17. Yes! He's a perfectionist, and that's exactly the issue he's having.
  18. I can definitely relate. Sometimes it's so hard to know if something is going to ultimately have been the right path. Would you mind sharing what algebra and geometry resources you ended up using?
  19. Thank you so much for all the suggestions! I'm going to go look at Foerster again; I think I checked it out for DD, but AOPS has been a good fit for her so I didn't pursue it further. I'd forgotten about it... I've also order Crocodiles and Coconuts, so there's that, right? :)
  20. It intimidates him. He's very self-directed in general (really, he resists any parent directed teaching of math), but with AOPS I think he feels like the explanations are less of an "aha!!" moment (as they were for his older sister) and more of a "duh, you didn't figure out the super clever way to do it, ya ding-dong" moment. He's been leery of AOPS since his sister started the pre-algebra book. Even Beast Academy, which he liked, made him "feel like an idiot" at times. I don't think it's a matter of the language or the text - he's worked through other text heavy materials without any issue. I think it's a preconceived mindset that he's not going to grasp concepts immediately and therefore it's not even worth trying as he's "already failed". As for Dolciani, he just really didn't like the text at all. The little he completed was through clenched teeth and it didn't feel like he was internalizing any of it. To be fair, he's my most sensitive kid. He's very bright and his personality is fairly mature, but if a curriculum doesn't fit him, there will be a LOT of resistance to working through it and, I've learned, there will be very little learning.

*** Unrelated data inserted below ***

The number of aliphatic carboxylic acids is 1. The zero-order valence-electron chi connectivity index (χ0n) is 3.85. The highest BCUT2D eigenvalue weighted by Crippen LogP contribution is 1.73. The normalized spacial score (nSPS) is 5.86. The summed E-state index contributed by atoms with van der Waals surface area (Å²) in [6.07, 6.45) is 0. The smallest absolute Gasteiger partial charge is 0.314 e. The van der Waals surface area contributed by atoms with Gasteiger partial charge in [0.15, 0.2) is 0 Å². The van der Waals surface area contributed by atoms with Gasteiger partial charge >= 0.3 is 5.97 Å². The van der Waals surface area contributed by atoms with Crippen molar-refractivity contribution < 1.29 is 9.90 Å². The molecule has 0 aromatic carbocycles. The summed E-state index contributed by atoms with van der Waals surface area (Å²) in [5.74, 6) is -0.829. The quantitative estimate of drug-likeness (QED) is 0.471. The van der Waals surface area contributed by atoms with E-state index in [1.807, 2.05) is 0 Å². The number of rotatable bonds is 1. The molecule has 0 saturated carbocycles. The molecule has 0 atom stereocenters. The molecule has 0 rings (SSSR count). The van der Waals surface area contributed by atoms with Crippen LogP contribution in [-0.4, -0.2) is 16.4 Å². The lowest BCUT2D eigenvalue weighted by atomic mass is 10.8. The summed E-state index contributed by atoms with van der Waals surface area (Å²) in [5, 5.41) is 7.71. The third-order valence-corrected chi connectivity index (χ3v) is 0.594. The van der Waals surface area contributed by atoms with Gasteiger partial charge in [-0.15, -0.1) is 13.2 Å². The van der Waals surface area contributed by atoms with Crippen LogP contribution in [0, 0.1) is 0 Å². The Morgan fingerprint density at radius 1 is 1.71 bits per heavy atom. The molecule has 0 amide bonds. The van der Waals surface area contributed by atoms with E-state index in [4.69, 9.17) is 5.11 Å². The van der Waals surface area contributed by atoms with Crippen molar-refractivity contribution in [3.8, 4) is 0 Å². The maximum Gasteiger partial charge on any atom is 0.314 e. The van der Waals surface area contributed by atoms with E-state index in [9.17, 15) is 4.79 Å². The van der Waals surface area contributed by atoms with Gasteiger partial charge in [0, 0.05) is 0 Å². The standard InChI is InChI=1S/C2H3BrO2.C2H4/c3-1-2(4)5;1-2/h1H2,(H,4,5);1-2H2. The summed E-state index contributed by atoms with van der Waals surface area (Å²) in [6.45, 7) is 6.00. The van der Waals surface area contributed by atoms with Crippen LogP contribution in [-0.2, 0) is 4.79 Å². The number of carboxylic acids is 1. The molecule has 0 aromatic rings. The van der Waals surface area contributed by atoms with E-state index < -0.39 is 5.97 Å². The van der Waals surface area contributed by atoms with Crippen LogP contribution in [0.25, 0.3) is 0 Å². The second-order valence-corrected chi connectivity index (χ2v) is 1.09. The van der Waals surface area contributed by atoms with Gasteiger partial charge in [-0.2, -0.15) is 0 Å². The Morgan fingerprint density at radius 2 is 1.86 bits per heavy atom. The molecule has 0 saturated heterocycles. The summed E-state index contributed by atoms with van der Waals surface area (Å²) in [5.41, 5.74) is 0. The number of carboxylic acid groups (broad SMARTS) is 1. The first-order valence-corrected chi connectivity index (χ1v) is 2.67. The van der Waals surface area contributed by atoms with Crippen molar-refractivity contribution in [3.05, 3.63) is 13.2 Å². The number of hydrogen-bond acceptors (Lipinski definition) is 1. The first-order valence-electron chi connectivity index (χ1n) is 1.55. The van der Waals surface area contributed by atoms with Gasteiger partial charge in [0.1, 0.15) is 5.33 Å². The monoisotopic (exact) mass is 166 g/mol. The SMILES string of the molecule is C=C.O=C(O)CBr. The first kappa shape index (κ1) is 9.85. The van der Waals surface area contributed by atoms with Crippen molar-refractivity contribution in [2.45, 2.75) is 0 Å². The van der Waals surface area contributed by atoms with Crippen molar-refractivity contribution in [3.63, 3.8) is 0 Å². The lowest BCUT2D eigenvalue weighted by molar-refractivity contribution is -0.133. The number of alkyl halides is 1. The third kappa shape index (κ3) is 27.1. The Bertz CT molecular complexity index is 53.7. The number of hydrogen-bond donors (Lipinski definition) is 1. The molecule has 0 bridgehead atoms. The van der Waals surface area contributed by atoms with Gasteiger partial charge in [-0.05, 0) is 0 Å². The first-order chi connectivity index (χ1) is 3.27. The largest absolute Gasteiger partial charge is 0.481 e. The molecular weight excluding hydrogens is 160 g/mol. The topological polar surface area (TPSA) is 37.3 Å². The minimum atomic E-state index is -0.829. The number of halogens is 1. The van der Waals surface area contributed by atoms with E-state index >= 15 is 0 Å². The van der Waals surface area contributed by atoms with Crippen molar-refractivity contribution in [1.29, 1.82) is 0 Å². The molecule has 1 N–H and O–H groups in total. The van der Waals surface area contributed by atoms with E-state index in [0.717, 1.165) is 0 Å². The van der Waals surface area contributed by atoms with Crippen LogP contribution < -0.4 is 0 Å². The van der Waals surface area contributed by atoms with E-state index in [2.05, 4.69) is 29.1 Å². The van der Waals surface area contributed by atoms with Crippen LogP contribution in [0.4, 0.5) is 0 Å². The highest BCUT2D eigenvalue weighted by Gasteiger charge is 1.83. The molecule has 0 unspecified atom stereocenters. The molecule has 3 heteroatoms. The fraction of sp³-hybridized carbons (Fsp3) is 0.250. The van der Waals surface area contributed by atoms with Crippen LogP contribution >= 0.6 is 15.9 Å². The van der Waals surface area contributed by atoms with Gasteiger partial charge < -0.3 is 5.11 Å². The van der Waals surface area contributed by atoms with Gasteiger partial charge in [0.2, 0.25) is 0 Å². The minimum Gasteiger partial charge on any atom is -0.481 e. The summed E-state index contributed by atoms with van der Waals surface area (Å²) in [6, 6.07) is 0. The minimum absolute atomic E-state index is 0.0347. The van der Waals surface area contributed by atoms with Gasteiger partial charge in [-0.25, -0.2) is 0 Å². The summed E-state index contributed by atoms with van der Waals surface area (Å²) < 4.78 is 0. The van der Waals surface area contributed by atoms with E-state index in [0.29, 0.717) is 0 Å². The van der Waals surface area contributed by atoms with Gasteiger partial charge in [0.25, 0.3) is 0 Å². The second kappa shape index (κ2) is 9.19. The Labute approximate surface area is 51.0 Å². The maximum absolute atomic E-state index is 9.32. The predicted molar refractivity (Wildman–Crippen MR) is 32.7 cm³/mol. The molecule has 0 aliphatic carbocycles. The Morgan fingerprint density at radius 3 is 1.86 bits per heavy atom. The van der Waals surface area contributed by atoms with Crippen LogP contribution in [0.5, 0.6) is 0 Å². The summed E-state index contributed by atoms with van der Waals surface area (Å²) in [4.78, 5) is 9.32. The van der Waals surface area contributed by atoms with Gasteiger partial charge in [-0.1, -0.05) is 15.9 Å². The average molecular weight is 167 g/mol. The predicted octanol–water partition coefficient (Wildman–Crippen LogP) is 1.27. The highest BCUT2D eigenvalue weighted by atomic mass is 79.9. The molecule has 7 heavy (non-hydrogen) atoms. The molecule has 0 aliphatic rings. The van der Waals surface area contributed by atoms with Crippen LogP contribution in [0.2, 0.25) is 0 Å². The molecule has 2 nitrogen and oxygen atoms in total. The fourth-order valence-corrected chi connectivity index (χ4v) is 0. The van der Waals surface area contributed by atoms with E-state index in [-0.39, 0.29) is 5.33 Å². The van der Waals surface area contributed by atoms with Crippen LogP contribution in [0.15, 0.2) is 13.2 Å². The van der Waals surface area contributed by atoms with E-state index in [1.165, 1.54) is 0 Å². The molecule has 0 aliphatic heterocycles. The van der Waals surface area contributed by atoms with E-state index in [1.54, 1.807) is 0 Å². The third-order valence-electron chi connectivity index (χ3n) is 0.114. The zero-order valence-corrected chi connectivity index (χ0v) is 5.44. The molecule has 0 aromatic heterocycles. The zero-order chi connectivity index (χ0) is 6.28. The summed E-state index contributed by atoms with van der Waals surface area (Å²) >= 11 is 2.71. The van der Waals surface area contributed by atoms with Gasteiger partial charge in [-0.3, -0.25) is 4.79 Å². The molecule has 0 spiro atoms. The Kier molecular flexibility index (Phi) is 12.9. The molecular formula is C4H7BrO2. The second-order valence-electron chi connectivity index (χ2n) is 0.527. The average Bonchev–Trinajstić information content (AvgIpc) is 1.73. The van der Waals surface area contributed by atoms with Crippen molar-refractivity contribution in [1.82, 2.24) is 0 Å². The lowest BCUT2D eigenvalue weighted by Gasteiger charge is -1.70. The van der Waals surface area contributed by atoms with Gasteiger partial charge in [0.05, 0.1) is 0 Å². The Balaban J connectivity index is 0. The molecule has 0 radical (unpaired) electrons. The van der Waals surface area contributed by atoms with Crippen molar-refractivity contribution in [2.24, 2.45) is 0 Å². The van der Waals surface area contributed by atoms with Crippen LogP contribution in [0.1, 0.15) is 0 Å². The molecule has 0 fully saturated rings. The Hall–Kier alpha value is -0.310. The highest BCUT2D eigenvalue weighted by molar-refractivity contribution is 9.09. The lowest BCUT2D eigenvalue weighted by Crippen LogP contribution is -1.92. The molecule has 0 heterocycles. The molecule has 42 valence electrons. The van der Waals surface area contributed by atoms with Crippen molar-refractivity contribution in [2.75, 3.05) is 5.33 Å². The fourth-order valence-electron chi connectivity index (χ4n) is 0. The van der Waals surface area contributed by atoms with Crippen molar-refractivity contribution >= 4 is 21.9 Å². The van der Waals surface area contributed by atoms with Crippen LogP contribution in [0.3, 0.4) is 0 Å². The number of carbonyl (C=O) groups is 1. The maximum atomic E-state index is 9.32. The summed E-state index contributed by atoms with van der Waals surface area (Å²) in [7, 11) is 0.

21. I've searched and researched and asked but I still keep hitting a wall. My 13yo flew through and really liked SM when he was younger, and more recently also flew through and *loved* Jousting Armadillos, but has balked at AOPS Pre-algebra. He's crawled through (clawed through?) a small handful of chapters over the course of a year, with some Jacobs sprinkled in. I feel he's definitely capable of the actual math (and does understand and perform the computations) but the format seems to freak him out and he just feels overwhelmed. We're at the point that just pushing through is getting counterproductive. Any suggestions for a strong math sequence that's not AOPS? FWIW, I've also tried Dolciani, but that didn't work. Nor does online coursework. I feel like Goldilocks here but math is important enough that I really want to get it right.
  22. This is what we might just end up doing, thank you! Thank you for the feedback, this will be very helpful if we decide to go with WHA - either this year or next.
  23. I didn't think of that... Thank you for all the suggestions!
  24. Ooo! I'll check it out - thank you! Does anyone have any experience with the Veritas Press online Rhetoric course?
  25. Ack! It looks like almost all the online classes we had planned for next year are offered at exactly the same time slot. DD has completed informal and formal logic at home last year, pre-rhetoric (Everyday Debate and Persuasive Writing) this year with SA, and we had planned on Rhetoric I followed by Rhetoric II/Senior Thesis with SA. But the timing of the class really doesn't work at all. With the scheduling conflict, we looked at WHA Rhetoric I and II. I have to get in touch with them to see if she meets the prerequisites. Does anyone have any experience with Mr. Althage? What courses am I missing that also offer Rhetoric I and II but WITH Senior Thesis? I know Memoria Press has a semester-long Senior Thesis, but what do students take the other semester? It seemed they would need at least a semester of something deeper in addition to Rhetoric I the previous year to prepare for the Thesis? She feels very strongly about doing a formal Senior Thesis; her career direction is Genetics, and she wants the experience of defending a thesis. Help?! TIA!